Wednesday, June 20, 2012

Study Bibles – A Barrier to the Text

A small group is reading the Gospel of John; the format is that the group reads one chapter a week and then meets to discuss it. For some of the group it is the first time they have read John from front to back; for others…well…it is possible to read something and not read it – it’s happened to me more than once and hopefully it will keep happening.

We are in Chapter Two, Jesus is at a marriage in Cana, the wine has run out – Mary wants Jesus to do something about it, Jesus says, “My hour has not yet come.” The question arises in the Bible study, “What did Jesus mean by that statement?” The eyes of those who have Study Bibles leave the Biblical text and begin reading the explanations of Jesus’ statement. I’m dying inside. I’m not going to say anything, at least not this night, maybe later, maybe some other night, but not this night. What can I say that will make sense? The group likely won’t understand me anymore than most people reading this will understand me; it will simply be one of Bob’s quirks, impractical, weird, strange. Study Bible’s have the answers, what’s the problem with that? Get over it Bob.

I’m dying inside because the beauty of John’s Gospel, the adventure, the journey of discovery is being denied to not only the man asking the question, but denied to the group as a whole – no need for discovery, no need for mystery, no need for pondering – the data is right there in the Study Bible notes – and that’s what we’re after…right? Data, information; more information, more data. Forget the motif of John, forget the themes, forget connecting the rhythms and points and counterpoints – forget the music of John – just give us data. The questioner is robbed – he need not ask again, the answer has been given, it’s right there in the Study Bible notes.

I finally mention that he’ll see the idea of “hour” and “time” again and again in John – I even fast forward to John Chapter 17 where Jesus says, “Father, the hour has come.” I do it to hold out some hope, some expectation, that there just might be more than the Study Bible’s two or three sentences of explanation. The theme of “hour” and “time” unfolds in the Gospel of John, it is a journey laden with jewels that the traveler can experience as way markers in the ministry of Jesus Christ, deep with mystery; why does Jesus say this here? Why there? What does He mean? What’s going on? Questions, questions, more questions – questions designed to draw us into a journey with Jesus Christ, questions to challenge us and bring us out of our earthly-minded thinking – ha! But no questions need go unanswered, no mystery need remain without clarification – the Study Bible plays the role of intermediary – even though Protestants often pride themselves on having no mediator than Jesus Christ.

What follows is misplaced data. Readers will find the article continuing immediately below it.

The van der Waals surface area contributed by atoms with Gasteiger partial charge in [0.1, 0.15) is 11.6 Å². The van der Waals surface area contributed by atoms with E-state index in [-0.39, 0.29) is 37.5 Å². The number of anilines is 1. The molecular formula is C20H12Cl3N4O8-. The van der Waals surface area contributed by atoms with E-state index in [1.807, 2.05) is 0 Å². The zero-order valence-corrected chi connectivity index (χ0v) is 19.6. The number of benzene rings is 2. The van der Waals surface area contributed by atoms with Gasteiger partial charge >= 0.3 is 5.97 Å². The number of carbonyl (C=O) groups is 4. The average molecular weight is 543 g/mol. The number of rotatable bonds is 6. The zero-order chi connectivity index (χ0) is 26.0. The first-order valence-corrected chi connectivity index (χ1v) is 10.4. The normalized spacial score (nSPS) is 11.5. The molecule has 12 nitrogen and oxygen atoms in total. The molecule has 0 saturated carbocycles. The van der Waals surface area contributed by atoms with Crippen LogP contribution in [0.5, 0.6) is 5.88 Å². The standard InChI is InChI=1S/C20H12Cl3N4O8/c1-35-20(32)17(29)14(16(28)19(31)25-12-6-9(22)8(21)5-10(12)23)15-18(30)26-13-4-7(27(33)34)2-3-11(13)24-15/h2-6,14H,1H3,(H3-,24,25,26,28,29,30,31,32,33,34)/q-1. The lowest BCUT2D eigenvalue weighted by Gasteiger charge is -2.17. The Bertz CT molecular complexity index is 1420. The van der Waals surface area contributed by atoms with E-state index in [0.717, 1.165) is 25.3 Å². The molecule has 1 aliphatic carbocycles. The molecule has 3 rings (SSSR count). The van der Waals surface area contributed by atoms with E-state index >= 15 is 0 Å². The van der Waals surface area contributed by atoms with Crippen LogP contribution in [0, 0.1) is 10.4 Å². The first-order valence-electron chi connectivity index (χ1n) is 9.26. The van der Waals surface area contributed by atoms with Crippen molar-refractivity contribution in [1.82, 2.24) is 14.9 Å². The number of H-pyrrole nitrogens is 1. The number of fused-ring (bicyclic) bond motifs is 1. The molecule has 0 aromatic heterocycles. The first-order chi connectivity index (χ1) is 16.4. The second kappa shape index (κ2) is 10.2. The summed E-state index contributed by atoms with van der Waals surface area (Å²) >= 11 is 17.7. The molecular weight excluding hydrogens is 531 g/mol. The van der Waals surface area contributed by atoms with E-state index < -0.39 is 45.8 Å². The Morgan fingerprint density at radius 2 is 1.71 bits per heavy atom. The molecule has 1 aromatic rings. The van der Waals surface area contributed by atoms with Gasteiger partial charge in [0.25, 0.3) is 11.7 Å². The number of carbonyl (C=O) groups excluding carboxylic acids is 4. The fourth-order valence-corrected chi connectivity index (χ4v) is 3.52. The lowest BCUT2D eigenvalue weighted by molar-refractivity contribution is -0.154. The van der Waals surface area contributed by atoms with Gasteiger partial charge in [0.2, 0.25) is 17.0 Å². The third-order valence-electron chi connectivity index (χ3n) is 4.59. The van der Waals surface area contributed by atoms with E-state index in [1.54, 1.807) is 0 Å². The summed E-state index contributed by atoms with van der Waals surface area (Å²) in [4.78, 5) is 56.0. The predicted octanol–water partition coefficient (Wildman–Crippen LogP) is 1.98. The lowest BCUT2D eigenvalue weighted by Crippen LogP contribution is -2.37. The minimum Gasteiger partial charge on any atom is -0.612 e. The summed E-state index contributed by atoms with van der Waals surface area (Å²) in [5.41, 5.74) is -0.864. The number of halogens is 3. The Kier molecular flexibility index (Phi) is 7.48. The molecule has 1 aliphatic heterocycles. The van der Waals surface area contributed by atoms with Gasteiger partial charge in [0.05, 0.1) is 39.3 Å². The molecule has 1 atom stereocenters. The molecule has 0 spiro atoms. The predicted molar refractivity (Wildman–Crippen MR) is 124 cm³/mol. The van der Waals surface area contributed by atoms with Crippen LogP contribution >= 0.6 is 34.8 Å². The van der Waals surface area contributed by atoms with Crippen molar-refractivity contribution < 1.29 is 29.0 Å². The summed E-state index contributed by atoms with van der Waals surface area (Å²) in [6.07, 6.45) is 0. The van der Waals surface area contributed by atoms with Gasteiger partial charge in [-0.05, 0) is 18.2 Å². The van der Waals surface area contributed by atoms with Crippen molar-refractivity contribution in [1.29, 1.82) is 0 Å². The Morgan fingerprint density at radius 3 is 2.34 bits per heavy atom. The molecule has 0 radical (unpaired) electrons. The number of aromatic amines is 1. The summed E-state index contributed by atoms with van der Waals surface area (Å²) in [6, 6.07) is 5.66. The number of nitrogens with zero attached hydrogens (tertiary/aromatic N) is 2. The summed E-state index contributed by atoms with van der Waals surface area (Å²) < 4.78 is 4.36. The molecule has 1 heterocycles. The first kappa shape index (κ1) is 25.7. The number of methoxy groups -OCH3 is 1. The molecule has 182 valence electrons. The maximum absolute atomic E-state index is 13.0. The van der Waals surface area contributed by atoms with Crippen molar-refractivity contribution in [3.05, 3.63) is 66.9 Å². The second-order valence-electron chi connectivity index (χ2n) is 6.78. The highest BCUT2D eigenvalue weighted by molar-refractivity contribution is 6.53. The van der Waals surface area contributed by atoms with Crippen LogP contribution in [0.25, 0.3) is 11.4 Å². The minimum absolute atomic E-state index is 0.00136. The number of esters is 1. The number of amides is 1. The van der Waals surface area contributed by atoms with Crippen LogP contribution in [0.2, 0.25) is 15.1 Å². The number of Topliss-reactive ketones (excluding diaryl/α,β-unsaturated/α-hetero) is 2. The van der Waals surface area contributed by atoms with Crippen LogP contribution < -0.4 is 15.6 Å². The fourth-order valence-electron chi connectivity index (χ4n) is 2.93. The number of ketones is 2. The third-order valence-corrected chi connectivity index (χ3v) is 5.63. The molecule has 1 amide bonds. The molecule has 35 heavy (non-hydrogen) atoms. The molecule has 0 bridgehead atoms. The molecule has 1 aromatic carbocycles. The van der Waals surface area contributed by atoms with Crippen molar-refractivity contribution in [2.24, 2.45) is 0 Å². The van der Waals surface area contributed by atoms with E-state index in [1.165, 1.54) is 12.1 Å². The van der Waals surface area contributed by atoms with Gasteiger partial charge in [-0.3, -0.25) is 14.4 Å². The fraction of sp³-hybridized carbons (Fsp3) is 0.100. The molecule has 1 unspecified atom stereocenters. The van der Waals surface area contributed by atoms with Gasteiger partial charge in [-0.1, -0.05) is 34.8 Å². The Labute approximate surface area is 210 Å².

Harsh? No, not really. What is harsh is to interpose data in place of an encounter with the Scriptures – that is harsh; and it looks so innocent, benign at worse – a faithful teacher at best. But wait, faithful teachers do not give all the answers, faithful teachers develop their students, faithful teachers challenge, faithful teachers stretch their students – see Jesus in the Gospel…He’s not giving all the answers, in fact He is saying things that make no sense at times, He is acting in ways that are not conducive to surface understanding…what is His problem? But wait Jesus, we can help you by providing ready-made and accessible answers – we’ll make good Christians for you – trust us.